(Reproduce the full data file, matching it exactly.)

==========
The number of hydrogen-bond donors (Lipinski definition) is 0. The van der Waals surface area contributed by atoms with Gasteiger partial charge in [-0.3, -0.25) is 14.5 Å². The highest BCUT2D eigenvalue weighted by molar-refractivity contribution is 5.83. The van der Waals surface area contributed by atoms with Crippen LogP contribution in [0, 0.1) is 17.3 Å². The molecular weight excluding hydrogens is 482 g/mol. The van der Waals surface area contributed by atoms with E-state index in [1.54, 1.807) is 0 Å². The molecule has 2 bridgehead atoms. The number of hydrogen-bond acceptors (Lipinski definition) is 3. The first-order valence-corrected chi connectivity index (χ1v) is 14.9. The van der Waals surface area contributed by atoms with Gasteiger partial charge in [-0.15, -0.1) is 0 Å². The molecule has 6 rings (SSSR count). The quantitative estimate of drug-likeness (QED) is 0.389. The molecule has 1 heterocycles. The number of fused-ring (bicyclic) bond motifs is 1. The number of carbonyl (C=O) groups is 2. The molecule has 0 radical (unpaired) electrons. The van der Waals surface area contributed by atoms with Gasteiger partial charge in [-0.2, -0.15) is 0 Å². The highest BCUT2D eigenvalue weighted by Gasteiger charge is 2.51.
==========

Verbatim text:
The number of hydrogen-bond donors (Lipinski definition) is 0. The van der Waals surface area contributed by atoms with Gasteiger partial charge in [-0.3, -0.25) is 14.5 Å². The highest BCUT2D eigenvalue weighted by molar-refractivity contribution is 5.83. The van der Waals surface area contributed by atoms with Crippen LogP contribution in [0, 0.1) is 17.3 Å². The molecular weight excluding hydrogens is 482 g/mol. The van der Waals surface area contributed by atoms with E-state index in [1.54, 1.807) is 0 Å². The molecule has 2 bridgehead atoms. The number of hydrogen-bond acceptors (Lipinski definition) is 3. The first-order valence-corrected chi connectivity index (χ1v) is 14.9. The van der Waals surface area contributed by atoms with Gasteiger partial charge in [-0.15, -0.1) is 0 Å². The molecule has 6 rings (SSSR count). The quantitative estimate of drug-likeness (QED) is 0.389. The molecule has 1 heterocycles. The number of fused-ring (bicyclic) bond motifs is 1. The number of carbonyl (C=O) groups is 2. The molecule has 0 radical (unpaired) electrons. The van der Waals surface area contributed by atoms with Gasteiger partial charge in [-0.2, -0.15) is 0 Å². The highest BCUT2D eigenvalue weighted by Gasteiger charge is 2.51.